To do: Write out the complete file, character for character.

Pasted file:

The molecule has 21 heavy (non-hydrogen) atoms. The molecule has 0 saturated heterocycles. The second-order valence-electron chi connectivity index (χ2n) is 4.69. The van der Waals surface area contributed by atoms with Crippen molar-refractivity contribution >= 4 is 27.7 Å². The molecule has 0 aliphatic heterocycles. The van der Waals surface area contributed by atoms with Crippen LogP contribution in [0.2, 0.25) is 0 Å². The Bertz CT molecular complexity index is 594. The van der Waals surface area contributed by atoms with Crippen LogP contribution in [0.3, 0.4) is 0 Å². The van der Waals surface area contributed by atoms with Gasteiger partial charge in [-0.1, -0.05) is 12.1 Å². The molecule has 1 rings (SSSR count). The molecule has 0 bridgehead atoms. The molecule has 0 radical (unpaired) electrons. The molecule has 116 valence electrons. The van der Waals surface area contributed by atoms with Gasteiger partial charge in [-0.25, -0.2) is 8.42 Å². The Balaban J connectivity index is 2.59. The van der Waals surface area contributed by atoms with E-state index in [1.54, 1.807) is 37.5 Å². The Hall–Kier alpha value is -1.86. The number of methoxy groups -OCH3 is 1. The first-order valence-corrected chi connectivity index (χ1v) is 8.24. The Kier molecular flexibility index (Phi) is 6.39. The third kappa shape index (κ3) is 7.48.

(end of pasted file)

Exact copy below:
The molecule has 21 heavy (non-hydrogen) atoms. The molecule has 0 saturated heterocycles. The second-order valence-electron chi connectivity index (χ2n) is 4.69. The van der Waals surface area contributed by atoms with Crippen molar-refractivity contribution >= 4 is 27.7 Å². The molecule has 0 aliphatic heterocycles. The van der Waals surface area contributed by atoms with Crippen LogP contribution in [0.2, 0.25) is 0 Å². The Bertz CT molecular complexity index is 594. The van der Waals surface area contributed by atoms with Crippen LogP contribution in [0.3, 0.4) is 0 Å². The van der Waals surface area contributed by atoms with Gasteiger partial charge in [-0.1, -0.05) is 12.1 Å². The molecule has 1 rings (SSSR count). The molecule has 0 bridgehead atoms. The molecule has 0 radical (unpaired) electrons. The molecule has 116 valence electrons. The van der Waals surface area contributed by atoms with Gasteiger partial charge in [-0.25, -0.2) is 8.42 Å². The Balaban J connectivity index is 2.59. The van der Waals surface area contributed by atoms with E-state index in [1.54, 1.807) is 37.5 Å². The Hall–Kier alpha value is -1.86. The number of methoxy groups -OCH3 is 1. The first-order valence-corrected chi connectivity index (χ1v) is 8.24. The Kier molecular flexibility index (Phi) is 6.39. The third kappa shape index (κ3) is 7.48.